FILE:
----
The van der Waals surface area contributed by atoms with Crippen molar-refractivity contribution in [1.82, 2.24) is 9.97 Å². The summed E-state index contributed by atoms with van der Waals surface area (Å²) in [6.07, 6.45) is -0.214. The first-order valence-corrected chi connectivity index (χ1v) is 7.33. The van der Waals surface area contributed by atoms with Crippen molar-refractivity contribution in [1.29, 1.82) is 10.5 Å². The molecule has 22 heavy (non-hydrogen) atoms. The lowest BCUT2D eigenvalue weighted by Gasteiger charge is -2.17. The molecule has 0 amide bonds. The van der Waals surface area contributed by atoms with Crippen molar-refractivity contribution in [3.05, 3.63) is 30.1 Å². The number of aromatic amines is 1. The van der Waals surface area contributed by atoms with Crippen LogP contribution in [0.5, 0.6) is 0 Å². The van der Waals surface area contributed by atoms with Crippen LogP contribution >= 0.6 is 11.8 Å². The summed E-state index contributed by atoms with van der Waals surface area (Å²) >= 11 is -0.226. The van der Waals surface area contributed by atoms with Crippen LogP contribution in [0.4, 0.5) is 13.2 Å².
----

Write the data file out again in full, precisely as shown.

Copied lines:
The van der Waals surface area contributed by atoms with Crippen molar-refractivity contribution in [1.82, 2.24) is 9.97 Å². The summed E-state index contributed by atoms with van der Waals surface area (Å²) in [6.07, 6.45) is -0.214. The first-order valence-corrected chi connectivity index (χ1v) is 7.33. The van der Waals surface area contributed by atoms with Crippen molar-refractivity contribution in [1.29, 1.82) is 10.5 Å². The molecule has 22 heavy (non-hydrogen) atoms. The lowest BCUT2D eigenvalue weighted by Gasteiger charge is -2.17. The molecule has 0 amide bonds. The van der Waals surface area contributed by atoms with Crippen molar-refractivity contribution in [3.05, 3.63) is 30.1 Å². The number of aromatic amines is 1. The van der Waals surface area contributed by atoms with Crippen LogP contribution in [0.5, 0.6) is 0 Å². The van der Waals surface area contributed by atoms with Crippen LogP contribution >= 0.6 is 11.8 Å². The summed E-state index contributed by atoms with van der Waals surface area (Å²) >= 11 is -0.226. The van der Waals surface area contributed by atoms with Crippen LogP contribution in [0.4, 0.5) is 13.2 Å².